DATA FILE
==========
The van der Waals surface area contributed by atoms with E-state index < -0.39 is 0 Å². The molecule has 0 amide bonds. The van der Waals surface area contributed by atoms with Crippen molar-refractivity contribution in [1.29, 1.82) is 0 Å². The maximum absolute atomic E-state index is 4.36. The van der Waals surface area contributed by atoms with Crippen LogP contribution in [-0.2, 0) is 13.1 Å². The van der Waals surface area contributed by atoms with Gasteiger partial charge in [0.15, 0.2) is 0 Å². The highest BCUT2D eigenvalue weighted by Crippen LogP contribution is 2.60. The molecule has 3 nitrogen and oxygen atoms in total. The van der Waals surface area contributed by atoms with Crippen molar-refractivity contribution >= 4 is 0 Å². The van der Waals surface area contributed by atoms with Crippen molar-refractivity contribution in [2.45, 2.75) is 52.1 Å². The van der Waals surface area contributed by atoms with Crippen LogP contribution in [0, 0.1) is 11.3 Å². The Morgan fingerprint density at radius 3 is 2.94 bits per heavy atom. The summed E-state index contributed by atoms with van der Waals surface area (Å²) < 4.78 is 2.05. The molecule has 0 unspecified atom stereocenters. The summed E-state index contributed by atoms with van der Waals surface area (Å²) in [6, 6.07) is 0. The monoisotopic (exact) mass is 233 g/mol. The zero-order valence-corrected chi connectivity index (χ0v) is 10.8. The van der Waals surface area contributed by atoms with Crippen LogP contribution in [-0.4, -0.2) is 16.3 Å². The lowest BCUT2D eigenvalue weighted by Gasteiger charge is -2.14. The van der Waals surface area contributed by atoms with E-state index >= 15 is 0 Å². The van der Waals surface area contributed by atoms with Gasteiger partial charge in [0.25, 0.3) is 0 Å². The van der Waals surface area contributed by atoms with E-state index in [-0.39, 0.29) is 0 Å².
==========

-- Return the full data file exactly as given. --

The van der Waals surface area contributed by atoms with E-state index < -0.39 is 0 Å². The molecule has 0 amide bonds. The van der Waals surface area contributed by atoms with Crippen molar-refractivity contribution in [1.29, 1.82) is 0 Å². The maximum absolute atomic E-state index is 4.36. The van der Waals surface area contributed by atoms with Crippen LogP contribution in [-0.2, 0) is 13.1 Å². The van der Waals surface area contributed by atoms with Gasteiger partial charge in [0.15, 0.2) is 0 Å². The highest BCUT2D eigenvalue weighted by Crippen LogP contribution is 2.60. The molecule has 3 nitrogen and oxygen atoms in total. The van der Waals surface area contributed by atoms with Crippen molar-refractivity contribution >= 4 is 0 Å². The van der Waals surface area contributed by atoms with Crippen molar-refractivity contribution in [2.45, 2.75) is 52.1 Å². The van der Waals surface area contributed by atoms with Crippen LogP contribution in [0, 0.1) is 11.3 Å². The Morgan fingerprint density at radius 3 is 2.94 bits per heavy atom. The summed E-state index contributed by atoms with van der Waals surface area (Å²) < 4.78 is 2.05. The molecule has 0 unspecified atom stereocenters. The summed E-state index contributed by atoms with van der Waals surface area (Å²) in [6, 6.07) is 0. The monoisotopic (exact) mass is 233 g/mol. The zero-order valence-corrected chi connectivity index (χ0v) is 10.8. The van der Waals surface area contributed by atoms with Crippen LogP contribution in [-0.4, -0.2) is 16.3 Å². The lowest BCUT2D eigenvalue weighted by Gasteiger charge is -2.14. The van der Waals surface area contributed by atoms with E-state index >= 15 is 0 Å². The van der Waals surface area contributed by atoms with Gasteiger partial charge in [0.25, 0.3) is 0 Å². The van der Waals surface area contributed by atoms with E-state index in [-0.39, 0.29) is 0 Å².